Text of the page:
Head of the Digital Agenda, Neelie Kroes, has announced that the EU will set up a cyber defence taskforce.
The Computer Emergency Response Preconfiguration Team (CERT) will be made up of ten IT security experts from EU institutions to shore up defences against attacks made on EU bodies and agencies.
A one year trial will begin which is hoped to lead to a “full scale CERT for EU institutions” according to an announcement from Brussels.
The news follows a commitment in the Digital Agenda for Europe last year which made promises on establishing such a team.
It’s hoped that CERT will be able to respond to security incidents and cyber threats “on a 24 hours a day, 7 days a week basis”.
Further, with Kroes stating that cyber attacks are a “very real and ever-increasing threat”, there were also calls for all EU member states to set up their own CERTs.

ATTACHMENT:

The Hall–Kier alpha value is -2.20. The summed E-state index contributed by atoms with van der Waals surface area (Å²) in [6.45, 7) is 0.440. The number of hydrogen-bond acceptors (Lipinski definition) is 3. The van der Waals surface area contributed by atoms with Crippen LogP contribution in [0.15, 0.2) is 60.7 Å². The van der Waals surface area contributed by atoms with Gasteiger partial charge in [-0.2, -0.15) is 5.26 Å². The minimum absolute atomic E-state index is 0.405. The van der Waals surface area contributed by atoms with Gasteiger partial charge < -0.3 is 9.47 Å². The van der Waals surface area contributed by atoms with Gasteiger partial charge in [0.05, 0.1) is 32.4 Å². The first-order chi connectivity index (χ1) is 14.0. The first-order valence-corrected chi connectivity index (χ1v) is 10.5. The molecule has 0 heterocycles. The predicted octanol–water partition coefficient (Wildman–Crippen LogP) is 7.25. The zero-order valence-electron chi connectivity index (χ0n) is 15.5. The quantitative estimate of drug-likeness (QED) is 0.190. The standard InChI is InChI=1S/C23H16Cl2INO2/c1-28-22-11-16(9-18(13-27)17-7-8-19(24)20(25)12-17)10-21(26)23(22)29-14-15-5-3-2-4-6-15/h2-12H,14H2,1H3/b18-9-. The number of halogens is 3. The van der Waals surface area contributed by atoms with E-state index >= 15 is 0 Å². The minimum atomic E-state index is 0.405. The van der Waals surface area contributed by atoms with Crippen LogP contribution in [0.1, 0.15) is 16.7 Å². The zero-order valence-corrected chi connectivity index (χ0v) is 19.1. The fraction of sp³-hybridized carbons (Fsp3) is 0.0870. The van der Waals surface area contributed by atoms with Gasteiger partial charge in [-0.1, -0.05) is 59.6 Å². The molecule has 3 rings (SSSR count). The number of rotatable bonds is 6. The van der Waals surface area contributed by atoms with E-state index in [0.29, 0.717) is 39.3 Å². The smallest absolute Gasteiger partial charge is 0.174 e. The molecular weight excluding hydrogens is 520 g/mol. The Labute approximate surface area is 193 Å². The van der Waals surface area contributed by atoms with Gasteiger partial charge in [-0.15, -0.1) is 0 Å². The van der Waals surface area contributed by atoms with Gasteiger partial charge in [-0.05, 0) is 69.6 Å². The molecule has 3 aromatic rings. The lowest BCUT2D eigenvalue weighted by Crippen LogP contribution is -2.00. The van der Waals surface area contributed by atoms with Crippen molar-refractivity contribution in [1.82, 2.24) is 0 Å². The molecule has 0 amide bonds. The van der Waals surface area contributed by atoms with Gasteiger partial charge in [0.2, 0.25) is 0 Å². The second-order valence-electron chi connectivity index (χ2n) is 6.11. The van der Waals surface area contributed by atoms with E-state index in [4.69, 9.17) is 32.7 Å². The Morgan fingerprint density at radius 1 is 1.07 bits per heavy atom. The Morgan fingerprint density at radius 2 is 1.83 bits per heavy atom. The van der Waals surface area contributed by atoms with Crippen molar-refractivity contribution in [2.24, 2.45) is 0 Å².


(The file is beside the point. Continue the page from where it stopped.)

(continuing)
Kroes wants this to lead to a EU-wide network of national and governmental CERTs by 2012 to tackle infrastructure threats.
Kroes mentioned the dangers of attacks which can “paralyse key infrastructure and cause huge long term damage”, something that the UK government could perhaps do with being reminded of with its rather laid back approach to security threats lately.
There have already been significant direct attacks on EU institutions this year, with a raid on the European Union’s Emissions Trading Scheme back in March which saw around $43 million of emissions allowances nabbed from national registries.
The news also comes as three suspected members of the Anonymous hacktivist collective were arrested in Spain in relation to a worldwide string of government and private company attacks.